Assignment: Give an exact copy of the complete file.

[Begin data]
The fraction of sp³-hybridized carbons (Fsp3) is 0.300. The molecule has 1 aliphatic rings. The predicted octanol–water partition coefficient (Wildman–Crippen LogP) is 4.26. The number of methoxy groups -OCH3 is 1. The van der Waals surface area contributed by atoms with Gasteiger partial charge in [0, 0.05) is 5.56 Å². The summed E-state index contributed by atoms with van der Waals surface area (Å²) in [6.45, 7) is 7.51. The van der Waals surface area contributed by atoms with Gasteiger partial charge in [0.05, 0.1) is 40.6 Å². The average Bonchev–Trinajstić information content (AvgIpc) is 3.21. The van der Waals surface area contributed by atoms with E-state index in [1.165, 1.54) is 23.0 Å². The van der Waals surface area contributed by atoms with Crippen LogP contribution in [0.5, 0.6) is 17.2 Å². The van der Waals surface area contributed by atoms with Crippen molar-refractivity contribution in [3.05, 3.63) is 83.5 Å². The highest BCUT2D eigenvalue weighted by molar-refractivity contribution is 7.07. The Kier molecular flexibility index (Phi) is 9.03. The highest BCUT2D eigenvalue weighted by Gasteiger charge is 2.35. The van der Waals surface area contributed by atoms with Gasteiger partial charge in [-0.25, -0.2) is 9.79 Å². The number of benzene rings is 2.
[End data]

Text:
The fraction of sp³-hybridized carbons (Fsp3) is 0.300. The molecule has 1 aliphatic rings. The predicted octanol–water partition coefficient (Wildman–Crippen LogP) is 4.26. The number of methoxy groups -OCH3 is 1. The van der Waals surface area contributed by atoms with Gasteiger partial charge in [0, 0.05) is 5.56 Å². The summed E-state index contributed by atoms with van der Waals surface area (Å²) in [6.45, 7) is 7.51. The van der Waals surface area contributed by atoms with Gasteiger partial charge in [0.05, 0.1) is 40.6 Å². The average Bonchev–Trinajstić information content (AvgIpc) is 3.21. The van der Waals surface area contributed by atoms with E-state index in [1.165, 1.54) is 23.0 Å². The van der Waals surface area contributed by atoms with Crippen LogP contribution in [0.5, 0.6) is 17.2 Å². The van der Waals surface area contributed by atoms with Crippen molar-refractivity contribution in [3.05, 3.63) is 83.5 Å². The highest BCUT2D eigenvalue weighted by molar-refractivity contribution is 7.07. The Kier molecular flexibility index (Phi) is 9.03. The highest BCUT2D eigenvalue weighted by Gasteiger charge is 2.35. The van der Waals surface area contributed by atoms with Gasteiger partial charge in [-0.25, -0.2) is 9.79 Å². The number of benzene rings is 2.